Ultimately, Ukraine's foreign currency reserves dropped from $20.4 billion to $17.8 billion in January. Clearly this is an unsustainable situation, given that Ukraine has a minimum debt repayment schedule of $17 billion in 2014 and is effectively cut off from international markets — it even had to cancel a planned $2 billion eurobond issue late last week. Moreover, Russia may choose to renege on the 33 percent discount on natural gas imports it gave Kiev late in 2013. These circumstances are feeding rumors across the country that the government will not be able to pay for its pensions and public servants' salaries. Ukraine will have to make its first large-scale payment to various creditors in June, when $1 billion of its debt matures, after which Kiev can no longer financially sustain itself.
Ukraine will depend wholly on international aid to help it pay its bills and avoid bankruptcy, at least in the short term. Today, as throughout Ukraine's history, two possibilities are on the table: a loan from Russia and a loan from the West. Of course, both come with strings attached.
Until the current political unrest, the International Monetary Fund and European Union made it clear that financial assistance would require Ukraine to sign an association agreement with the European Union and enact a slew of painful financial, fiscal and labor reforms to bring the country's post-Soviet economy up to Western standards. Most of these reforms would entail a medium-term sharp drop in the average Ukrainian's quality of life; for example, an uncontrolled currency would result in lower purchasing power, and a deregulated natural gas industry would increase prices for consumers. This is a dangerous proposition for any government in a country as politically polarized as Ukraine.
This logic — not to mention Moscow's threat to halt cross-border trade — is what drove former President Viktor Yanukovich to freeze negotiations with the Europeans and accept a 15 billion euro ($20.5 billion) aid package from Russia and its natural gas discount. The Russian loan, of which 3 billion euros has already been disbursed, was a political victory for Moscow, which saw itself as preventing Ukraine from ingratiating itself with the West. The choice to move away from the EU integration agreements is also what sparked the initial protests in Kiev that escalated into the widespread demonstrations that toppled the government.
Russia has since frozen any further delivery of economic aid to Ukraine as it waits to see what the new government will look like. Moscow has been clear that its financial support depends on the Ukrainian government maintaining a neutral stance toward Western institutions, particularly the European Union and NATO. With the enormous uncertainty surrounding the next government's inclinations, Russia is also withholding aid to ensure Kiev's continued cooperation with Moscow and prevent its outright opening to the West.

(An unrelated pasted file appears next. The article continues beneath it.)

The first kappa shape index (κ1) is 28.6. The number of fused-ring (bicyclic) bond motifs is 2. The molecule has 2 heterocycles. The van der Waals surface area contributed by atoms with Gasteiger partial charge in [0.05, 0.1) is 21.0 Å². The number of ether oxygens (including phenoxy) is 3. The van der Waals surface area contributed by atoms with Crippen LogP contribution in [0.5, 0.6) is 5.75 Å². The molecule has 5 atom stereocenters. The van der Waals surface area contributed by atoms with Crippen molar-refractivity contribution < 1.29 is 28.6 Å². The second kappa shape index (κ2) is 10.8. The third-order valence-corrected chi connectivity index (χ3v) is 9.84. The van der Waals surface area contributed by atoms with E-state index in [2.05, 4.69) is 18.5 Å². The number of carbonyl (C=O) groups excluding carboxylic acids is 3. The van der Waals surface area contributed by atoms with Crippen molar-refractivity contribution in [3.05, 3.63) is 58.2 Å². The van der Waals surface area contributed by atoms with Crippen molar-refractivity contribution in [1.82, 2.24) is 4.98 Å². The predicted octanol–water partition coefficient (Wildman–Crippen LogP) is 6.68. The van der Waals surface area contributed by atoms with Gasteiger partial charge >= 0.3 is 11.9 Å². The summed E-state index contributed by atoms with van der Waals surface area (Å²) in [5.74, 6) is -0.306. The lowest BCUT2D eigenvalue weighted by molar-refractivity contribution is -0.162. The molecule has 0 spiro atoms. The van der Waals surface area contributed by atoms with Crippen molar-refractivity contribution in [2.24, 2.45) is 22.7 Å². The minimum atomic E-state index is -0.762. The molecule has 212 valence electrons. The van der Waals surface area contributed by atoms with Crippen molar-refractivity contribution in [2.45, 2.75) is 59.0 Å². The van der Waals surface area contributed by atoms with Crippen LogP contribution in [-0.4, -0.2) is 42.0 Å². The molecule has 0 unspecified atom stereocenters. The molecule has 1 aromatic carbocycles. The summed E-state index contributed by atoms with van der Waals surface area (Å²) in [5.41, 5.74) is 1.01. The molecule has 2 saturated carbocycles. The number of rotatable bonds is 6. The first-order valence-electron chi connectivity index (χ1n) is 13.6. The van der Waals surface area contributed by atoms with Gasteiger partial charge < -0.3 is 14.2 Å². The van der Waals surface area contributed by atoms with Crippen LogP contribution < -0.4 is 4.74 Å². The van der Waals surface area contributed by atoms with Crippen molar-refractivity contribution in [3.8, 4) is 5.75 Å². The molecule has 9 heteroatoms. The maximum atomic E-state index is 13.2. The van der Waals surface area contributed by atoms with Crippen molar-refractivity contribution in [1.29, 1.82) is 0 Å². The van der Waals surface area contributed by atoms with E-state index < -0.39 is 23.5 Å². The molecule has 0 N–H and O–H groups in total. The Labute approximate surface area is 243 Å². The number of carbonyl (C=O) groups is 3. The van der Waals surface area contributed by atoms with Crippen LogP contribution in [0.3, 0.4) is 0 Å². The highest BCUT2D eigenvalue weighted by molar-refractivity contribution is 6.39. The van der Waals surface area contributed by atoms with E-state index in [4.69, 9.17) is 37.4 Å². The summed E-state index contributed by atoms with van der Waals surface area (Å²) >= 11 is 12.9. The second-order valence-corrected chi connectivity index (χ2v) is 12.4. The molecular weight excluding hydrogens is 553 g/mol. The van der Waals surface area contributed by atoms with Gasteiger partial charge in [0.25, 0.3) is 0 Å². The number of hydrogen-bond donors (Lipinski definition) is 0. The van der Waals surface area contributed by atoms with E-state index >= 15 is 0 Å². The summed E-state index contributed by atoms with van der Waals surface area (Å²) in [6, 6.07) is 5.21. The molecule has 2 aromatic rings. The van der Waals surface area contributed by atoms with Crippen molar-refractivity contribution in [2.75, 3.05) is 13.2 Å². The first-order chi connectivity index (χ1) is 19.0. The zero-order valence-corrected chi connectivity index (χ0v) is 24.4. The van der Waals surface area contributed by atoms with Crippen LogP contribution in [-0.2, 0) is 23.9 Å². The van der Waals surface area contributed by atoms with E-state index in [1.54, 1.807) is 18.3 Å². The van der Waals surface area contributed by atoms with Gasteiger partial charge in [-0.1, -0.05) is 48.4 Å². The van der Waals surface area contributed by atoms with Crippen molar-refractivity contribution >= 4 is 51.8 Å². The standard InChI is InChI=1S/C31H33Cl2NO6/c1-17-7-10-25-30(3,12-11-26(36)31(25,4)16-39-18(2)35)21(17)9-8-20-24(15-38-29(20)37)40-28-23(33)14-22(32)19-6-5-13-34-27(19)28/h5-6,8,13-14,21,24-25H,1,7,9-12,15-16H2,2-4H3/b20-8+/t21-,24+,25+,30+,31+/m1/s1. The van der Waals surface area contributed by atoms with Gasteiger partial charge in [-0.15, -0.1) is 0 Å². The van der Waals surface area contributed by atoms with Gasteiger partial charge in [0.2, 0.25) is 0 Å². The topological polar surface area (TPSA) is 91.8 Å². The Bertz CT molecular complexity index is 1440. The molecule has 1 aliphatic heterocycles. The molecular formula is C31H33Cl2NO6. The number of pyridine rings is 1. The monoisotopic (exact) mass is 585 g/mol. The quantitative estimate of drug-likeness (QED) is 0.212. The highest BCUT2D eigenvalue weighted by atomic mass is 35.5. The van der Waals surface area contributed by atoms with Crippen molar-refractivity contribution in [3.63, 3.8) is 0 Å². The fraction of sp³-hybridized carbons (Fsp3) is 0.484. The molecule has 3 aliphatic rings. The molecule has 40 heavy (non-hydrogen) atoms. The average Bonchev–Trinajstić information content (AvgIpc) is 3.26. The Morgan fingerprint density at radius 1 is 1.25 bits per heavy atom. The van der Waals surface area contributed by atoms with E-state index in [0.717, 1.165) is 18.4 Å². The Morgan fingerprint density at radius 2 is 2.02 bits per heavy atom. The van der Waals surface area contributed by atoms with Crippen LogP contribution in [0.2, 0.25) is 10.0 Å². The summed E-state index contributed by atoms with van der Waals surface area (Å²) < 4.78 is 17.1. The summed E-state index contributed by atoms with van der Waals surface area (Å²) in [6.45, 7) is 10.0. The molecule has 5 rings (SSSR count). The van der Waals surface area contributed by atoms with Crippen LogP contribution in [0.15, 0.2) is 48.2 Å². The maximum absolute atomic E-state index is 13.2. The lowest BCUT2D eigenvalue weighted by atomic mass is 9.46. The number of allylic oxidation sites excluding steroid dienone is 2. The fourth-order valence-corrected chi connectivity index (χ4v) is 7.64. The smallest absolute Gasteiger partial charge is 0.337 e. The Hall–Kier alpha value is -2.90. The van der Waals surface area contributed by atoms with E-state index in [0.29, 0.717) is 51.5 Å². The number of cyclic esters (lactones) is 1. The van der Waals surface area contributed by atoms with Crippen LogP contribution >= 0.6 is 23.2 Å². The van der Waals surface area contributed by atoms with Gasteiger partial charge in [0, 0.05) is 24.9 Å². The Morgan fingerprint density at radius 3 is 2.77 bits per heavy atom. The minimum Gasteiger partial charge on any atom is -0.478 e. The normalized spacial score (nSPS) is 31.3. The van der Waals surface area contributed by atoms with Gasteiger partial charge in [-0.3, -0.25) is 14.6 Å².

This leaves the new government in Kiev with a dilemma similar to the one that toppled Yanukovich. Whatever it chooses, the new government will face the same constraints as its predecessor. Ironically, the only card Kiev can play for the moment is to emphasize the destabilizing effects a default would have. The economic disruption caused by a default could reignite protests in Ukraine and shatter the fragile compromise brokered by Western powers — an option the West would find unacceptable. In addition, a breakdown of Ukraine's economy would have strong repercussions in Russia and other former Soviet states that have been battling a lack of investor confidence since the beginning of the year. In fact, the ruble has already depreciated by nearly 8 percent this year, with a 0.5 percent drop Feb. 25 following Ukraine's credit downgrade by the rating agency Fitch.
Pressure Mounts to Prop Up Ukraine's Economy
Though it is not in Russia's or the West's interest to let Ukraine default, neither side is willing to capitulate. Without the option of military intervention, economic pressure is the only leverage Russia and the West have to shape the direction of the new government. In addition, a joint EU-International Monetary Fund bailout without strict economic reforms would be politically untenable in those European countries that have been battling an economic crisis themselves and have been subject to more than five years of stringent austerity.
Notably, it would take Western institutions longer to approve financial aid because they would have to coordinate among several countries. Russia, on the other hand, can quickly access its sovereign wealth funds.
As international pressure increases on the West to fix the deal it engineered in Ukraine, the most plausible outcome is for the International Monetary Fund to inject just enough capital to sustain Ukraine's economy for the next few months, during which a concrete government plan would be formed, without triggering backlash among the Europeans for the conditions the emergency package lacked. Moscow could also issue a small tranche of aid while it takes stock of the new government and begins figuring out whom it can work with.
After this short-term crisis is averted, the jostling between Moscow and the West over Ukraine's long-term alignment will begin anew, with the political division of the country making it very difficult for Kiev to make any clear or permanent decision — a situation that is not new in Ukraine.